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Abstract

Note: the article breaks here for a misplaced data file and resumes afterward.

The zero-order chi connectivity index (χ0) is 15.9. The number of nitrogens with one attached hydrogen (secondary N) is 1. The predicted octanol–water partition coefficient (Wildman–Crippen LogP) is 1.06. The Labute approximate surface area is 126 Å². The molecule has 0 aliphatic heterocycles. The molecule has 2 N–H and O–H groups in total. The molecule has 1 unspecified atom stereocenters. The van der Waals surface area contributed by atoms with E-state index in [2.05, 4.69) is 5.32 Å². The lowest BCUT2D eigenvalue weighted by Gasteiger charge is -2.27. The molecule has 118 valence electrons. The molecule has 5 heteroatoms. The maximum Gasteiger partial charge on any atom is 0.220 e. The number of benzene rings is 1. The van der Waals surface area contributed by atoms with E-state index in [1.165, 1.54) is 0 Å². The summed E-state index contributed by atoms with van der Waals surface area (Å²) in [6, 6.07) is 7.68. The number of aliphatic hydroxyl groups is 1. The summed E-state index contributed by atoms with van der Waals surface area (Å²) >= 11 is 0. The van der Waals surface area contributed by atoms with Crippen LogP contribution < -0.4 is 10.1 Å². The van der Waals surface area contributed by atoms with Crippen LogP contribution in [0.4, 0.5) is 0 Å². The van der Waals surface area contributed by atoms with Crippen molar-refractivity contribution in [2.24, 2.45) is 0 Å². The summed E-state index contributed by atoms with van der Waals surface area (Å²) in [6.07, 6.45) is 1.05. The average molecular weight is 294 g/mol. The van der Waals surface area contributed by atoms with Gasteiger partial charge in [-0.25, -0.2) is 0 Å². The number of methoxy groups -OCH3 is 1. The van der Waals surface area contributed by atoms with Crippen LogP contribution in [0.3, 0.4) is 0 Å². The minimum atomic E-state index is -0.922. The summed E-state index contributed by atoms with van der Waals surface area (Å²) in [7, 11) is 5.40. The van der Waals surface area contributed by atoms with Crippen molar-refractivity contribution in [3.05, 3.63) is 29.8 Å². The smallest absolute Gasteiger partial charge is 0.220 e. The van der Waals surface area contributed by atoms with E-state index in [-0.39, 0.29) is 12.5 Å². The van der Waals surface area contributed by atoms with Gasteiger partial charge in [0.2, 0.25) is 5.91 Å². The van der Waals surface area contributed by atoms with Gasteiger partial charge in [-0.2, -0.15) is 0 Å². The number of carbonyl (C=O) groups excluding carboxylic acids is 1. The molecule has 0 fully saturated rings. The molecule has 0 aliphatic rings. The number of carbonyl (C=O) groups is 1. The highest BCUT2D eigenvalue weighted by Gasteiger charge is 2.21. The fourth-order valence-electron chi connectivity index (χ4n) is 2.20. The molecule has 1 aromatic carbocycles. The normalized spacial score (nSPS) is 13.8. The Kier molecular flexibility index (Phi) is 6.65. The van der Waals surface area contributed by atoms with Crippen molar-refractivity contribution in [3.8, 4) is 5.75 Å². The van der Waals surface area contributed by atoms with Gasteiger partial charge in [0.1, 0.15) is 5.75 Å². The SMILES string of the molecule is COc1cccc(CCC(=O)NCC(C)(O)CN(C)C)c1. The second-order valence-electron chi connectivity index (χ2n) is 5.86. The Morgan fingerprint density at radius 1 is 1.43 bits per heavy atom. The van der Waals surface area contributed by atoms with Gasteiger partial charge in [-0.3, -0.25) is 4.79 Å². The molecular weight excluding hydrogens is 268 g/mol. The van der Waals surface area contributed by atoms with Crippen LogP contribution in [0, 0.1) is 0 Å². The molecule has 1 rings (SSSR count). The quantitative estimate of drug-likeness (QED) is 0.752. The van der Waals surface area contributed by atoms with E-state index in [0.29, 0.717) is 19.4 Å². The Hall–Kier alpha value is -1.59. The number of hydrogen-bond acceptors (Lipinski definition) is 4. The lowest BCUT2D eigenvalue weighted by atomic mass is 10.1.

We developed a concept for analysing carbon and nitrogen fluxes in microbial communities by employing protein-based stable isotope probing (Protein-SIP) in metabolic labelling experiments with stable isotope labelled substrates. For identification of microbial species intact protein profiling (IPP) can be used, whereas the assessment of their metabolic activity is achieved by shotgun mass mapping (SMM). Microbial cultures were grown on substrates containing 13C or 15N. For identification of species we tested both the IPP and the SMM approaches. Mass spectra (MALDI-MS) were taken from mixtures of either intact proteins or peptides from tryptic digestion for generating species-specific peak patterns. In the case of SMM, the fragmentation of peptides was additionally used to obtain sequence information for species identification. Mass spectra of peptide sequences allow calculation of the amount of 13C or 15N incorporation within peptides for determining metabolic activity of the specific species. The comparison of IPP and SMM revealed a higher robustness of species identification by SMM. In addition, the assessment of incorporation levels of 13C and 15N into peptides by SMM revealed a lower uncertainty (0.5–0.8 atom %) compared to IPP (6.4–8.9 atom %). The determination of metabolic activity and function of individual species by Protein-SIP can help to analyse carbon and nitrogen fluxes within microbial communities. Copyright © 2009 John Wiley & Sons, Ltd.